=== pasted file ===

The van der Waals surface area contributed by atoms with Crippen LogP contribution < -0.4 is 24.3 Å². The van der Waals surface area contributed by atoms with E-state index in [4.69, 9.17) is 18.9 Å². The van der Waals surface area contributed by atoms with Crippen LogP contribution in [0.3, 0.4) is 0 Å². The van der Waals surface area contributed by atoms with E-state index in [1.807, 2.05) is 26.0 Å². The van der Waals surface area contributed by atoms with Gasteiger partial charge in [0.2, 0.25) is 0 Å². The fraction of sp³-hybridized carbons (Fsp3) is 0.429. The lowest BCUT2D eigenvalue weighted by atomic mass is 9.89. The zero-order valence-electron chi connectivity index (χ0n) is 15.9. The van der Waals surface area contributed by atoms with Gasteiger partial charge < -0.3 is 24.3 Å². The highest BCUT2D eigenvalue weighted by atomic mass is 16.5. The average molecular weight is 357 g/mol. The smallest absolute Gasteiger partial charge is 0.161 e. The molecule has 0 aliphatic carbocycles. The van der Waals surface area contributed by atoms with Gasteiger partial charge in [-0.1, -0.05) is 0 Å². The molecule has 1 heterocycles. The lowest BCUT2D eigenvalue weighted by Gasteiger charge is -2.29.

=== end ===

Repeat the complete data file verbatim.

The van der Waals surface area contributed by atoms with Crippen LogP contribution < -0.4 is 24.3 Å². The van der Waals surface area contributed by atoms with E-state index in [4.69, 9.17) is 18.9 Å². The van der Waals surface area contributed by atoms with Crippen LogP contribution in [0.3, 0.4) is 0 Å². The van der Waals surface area contributed by atoms with E-state index in [1.807, 2.05) is 26.0 Å². The van der Waals surface area contributed by atoms with Gasteiger partial charge in [0.2, 0.25) is 0 Å². The fraction of sp³-hybridized carbons (Fsp3) is 0.429. The lowest BCUT2D eigenvalue weighted by atomic mass is 9.89. The zero-order valence-electron chi connectivity index (χ0n) is 15.9. The van der Waals surface area contributed by atoms with Gasteiger partial charge < -0.3 is 24.3 Å². The highest BCUT2D eigenvalue weighted by atomic mass is 16.5. The average molecular weight is 357 g/mol. The smallest absolute Gasteiger partial charge is 0.161 e. The molecule has 0 aliphatic carbocycles. The van der Waals surface area contributed by atoms with Gasteiger partial charge in [-0.1, -0.05) is 0 Å². The molecule has 1 heterocycles. The lowest BCUT2D eigenvalue weighted by Gasteiger charge is -2.29.